Imagine a rectangular field on a gently sloping hillside kinda overgrown, with a whole bunch of rocks. The Task: to measure, to change. Hook up that plow over there boy and disk up that thar plot so’s we can sow it & grow it & reap it & live off that land away from all those yahoos in the cities, craziest fools just wasting away in those godforsaken cages they call civilization. But ya got to first get to know that tractor, that babe, because in her measuring experiences, you get to encounter all kinds of ridiculous situations that puts you in total reliance upon this old thing made up of a bunch of old, oddly shaped hunks of familiar metal shapes, hoses, few bolts. Get to know her idiosyncrasies, what you can expect from ‘er and how to get around some of the problems that WILL arise each and every time you think you’re sitting in the catbird’s seat, as Red would say, rest his soul.
But, really, all’s that’s involved here was just merely tilling the brush away in preparation for the next step, whatever that was. So, go forth.
Now imagine a rectangle from corner A cattycorner to corner C and that’s your path for the first incision into the soil at that supreme effort at once again trying to calm old Mom Earth. Take a hard left hairpin U-turn at C and cruise back tight as a bug rug snug fug alongside the first trail to roughly point A again but when you get there its a matter of taking that lefty just a little bit earlier this time and draggin it across the first stroke, then lefting again right upside and tangential to your initial path. Carry that on down to corner C again and repeat the premy crossover as before. These little traverses on the A-C axis slowly evolve through this method into a flopping of orientation, turning into a more dramatically noticeable B-D alignment. The initial long sweeps metamorphosize in the cross parries. And by this crossing of your previous striping, in actuality you’re double stroking even as you are still initially tractoring to upheave and ready all the acreage. 2 for 1 kinda deal.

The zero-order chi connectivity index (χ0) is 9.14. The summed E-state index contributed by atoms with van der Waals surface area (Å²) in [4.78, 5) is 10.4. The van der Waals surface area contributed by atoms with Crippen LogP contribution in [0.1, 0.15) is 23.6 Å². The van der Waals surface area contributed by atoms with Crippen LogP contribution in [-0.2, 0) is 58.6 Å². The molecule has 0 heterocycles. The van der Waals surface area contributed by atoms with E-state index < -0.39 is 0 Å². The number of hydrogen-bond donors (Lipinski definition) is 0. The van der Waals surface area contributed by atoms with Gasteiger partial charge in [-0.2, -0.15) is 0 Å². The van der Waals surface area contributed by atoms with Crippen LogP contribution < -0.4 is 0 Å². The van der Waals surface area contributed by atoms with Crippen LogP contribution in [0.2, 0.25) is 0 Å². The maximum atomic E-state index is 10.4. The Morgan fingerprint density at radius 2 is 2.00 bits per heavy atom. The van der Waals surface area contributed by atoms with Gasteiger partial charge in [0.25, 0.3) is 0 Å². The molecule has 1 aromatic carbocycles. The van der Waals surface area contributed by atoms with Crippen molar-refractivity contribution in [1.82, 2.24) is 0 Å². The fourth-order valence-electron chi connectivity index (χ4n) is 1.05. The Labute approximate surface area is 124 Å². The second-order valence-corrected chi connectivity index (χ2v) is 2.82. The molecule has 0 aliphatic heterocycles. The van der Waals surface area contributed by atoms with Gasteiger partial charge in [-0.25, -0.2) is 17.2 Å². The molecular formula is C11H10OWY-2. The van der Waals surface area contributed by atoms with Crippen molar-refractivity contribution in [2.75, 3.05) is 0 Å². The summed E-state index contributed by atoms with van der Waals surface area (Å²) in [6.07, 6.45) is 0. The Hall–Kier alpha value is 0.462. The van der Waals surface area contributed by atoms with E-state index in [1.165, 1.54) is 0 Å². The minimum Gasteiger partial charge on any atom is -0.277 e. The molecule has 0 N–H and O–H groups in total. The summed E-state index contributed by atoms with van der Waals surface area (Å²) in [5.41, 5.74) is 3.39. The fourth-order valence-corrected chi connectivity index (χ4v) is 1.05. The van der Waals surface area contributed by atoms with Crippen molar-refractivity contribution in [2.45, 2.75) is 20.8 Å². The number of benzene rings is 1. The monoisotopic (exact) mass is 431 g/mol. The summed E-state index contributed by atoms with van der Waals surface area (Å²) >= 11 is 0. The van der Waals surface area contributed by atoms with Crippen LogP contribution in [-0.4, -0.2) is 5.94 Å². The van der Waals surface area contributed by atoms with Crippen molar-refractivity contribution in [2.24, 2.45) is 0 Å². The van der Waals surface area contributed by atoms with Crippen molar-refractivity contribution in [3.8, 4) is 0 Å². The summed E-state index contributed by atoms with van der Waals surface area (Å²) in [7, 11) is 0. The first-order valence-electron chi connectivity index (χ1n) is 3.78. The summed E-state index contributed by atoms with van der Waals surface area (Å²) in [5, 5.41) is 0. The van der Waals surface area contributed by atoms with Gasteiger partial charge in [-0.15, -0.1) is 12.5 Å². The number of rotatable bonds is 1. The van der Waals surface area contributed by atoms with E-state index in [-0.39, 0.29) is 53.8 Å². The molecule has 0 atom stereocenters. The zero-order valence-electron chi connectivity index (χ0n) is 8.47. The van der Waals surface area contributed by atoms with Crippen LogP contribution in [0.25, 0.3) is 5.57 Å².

I know it’s all very obscure and quite tentative, and even at the time it didn’t seem to make cognitive sense, but actually standing there gazing over the parcel, you knew you just had to believe that you were creating a little piece of measuring magic, once traversing and twice tilling. And there it was - the golden geo metric euphoria known throughout time immemorial. Master of the land. Scriber of the measurements. Worker of the soil. Able to take it all in; under your control.
Then up the hill to skinny dip in the pond under clear sunsets before communal dining in the meeting hall. All vegetarian, of course, with concomitant green shits.
I guess the most idyllic set-up was the lawn in the Venice canals. Your basic rectangle with bisecting walk, picket fence, fronting on the house, not too big, high use flat and congenial area.
It was tough and tedious (what’s new?) edging, so we went for the natural look. Rough edges, fence shadows.
Something of a clean crisp background, warm extended shadow play, and buffered, textured edging. An open invitation to relax in the slender wicker chairs and enjoy the rippled view, old wooden bridge, palm trees, the mountains. Blue sky and clouds.
The garbage barge men. The wierd lady across the canal on the corner, with her all night synthesizer symphonies.
Great for bar-b-q’s, too.
1979 found my occupational status wavering, so I went to Virginia and among other things, mowed lawns for an archaeology museum.
It was beautiful; rolling green hills overlooking the lazy Shenandoah. Hot humid days when I’d take on the big backyard, a dropping hill from the picnic area to the side woods. Long straight rows of about a minute each way, nice and easy, so I could gaze out over the shiny river.
The nature trail led down thru the woods to the dig site in a field. I’d fly through this section, tipping rocks, whomping occasional dirt clods, zooming over puddles. A brisk pace in the forest.
The joy area, my joy area, was the back field by the camp sites. Curving sloping rolling lawn, an expanse with one tree, like a zen garden. Noone ever there. Just me and the act. Happiness.
This was the year the cicada swarms came, once every 7 years, with an all-encompassing sound and disposition. They’d land all over you; pushing along on the handlebars and constantly brushing them off. They’d fly right into the mower, brutal kamikazes. I remember big clumps of bodies then shooting out the grass exit hole of the mower.